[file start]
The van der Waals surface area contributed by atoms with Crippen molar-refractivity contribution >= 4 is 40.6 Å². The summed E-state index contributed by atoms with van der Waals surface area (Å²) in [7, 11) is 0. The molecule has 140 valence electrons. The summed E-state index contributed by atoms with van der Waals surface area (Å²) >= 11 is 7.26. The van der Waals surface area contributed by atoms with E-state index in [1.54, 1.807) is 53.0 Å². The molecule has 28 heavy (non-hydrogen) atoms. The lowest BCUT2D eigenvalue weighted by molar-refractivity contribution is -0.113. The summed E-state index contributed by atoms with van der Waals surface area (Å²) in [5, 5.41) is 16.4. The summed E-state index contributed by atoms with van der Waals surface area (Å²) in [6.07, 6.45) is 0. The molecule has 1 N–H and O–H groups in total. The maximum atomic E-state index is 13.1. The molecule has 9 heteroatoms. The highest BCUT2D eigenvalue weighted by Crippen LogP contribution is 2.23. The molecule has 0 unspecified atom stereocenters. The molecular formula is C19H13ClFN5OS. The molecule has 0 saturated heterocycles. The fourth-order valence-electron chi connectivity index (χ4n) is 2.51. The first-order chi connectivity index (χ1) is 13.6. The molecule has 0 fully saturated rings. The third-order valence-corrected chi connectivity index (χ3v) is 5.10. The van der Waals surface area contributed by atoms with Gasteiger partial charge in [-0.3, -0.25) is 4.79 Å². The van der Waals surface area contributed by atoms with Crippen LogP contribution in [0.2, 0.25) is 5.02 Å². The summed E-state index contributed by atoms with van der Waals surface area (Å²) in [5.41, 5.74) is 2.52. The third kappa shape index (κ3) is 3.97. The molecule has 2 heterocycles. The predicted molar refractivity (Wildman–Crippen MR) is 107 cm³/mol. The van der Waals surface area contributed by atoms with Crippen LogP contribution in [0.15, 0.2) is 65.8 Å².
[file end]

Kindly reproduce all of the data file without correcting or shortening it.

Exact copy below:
The van der Waals surface area contributed by atoms with Crippen molar-refractivity contribution >= 4 is 40.6 Å². The summed E-state index contributed by atoms with van der Waals surface area (Å²) in [7, 11) is 0. The molecule has 140 valence electrons. The summed E-state index contributed by atoms with van der Waals surface area (Å²) >= 11 is 7.26. The van der Waals surface area contributed by atoms with E-state index in [1.54, 1.807) is 53.0 Å². The molecule has 28 heavy (non-hydrogen) atoms. The lowest BCUT2D eigenvalue weighted by molar-refractivity contribution is -0.113. The summed E-state index contributed by atoms with van der Waals surface area (Å²) in [5, 5.41) is 16.4. The summed E-state index contributed by atoms with van der Waals surface area (Å²) in [6.07, 6.45) is 0. The molecule has 1 N–H and O–H groups in total. The maximum atomic E-state index is 13.1. The molecule has 9 heteroatoms. The highest BCUT2D eigenvalue weighted by Crippen LogP contribution is 2.23. The molecule has 0 unspecified atom stereocenters. The molecular formula is C19H13ClFN5OS. The molecule has 0 saturated heterocycles. The fourth-order valence-electron chi connectivity index (χ4n) is 2.51. The first-order chi connectivity index (χ1) is 13.6. The molecule has 0 fully saturated rings. The third-order valence-corrected chi connectivity index (χ3v) is 5.10. The van der Waals surface area contributed by atoms with Gasteiger partial charge in [-0.3, -0.25) is 4.79 Å². The van der Waals surface area contributed by atoms with Crippen LogP contribution in [0.2, 0.25) is 5.02 Å². The summed E-state index contributed by atoms with van der Waals surface area (Å²) in [5.41, 5.74) is 2.52. The third kappa shape index (κ3) is 3.97. The molecule has 2 heterocycles. The predicted molar refractivity (Wildman–Crippen MR) is 107 cm³/mol. The van der Waals surface area contributed by atoms with Crippen LogP contribution in [0.15, 0.2) is 65.8 Å².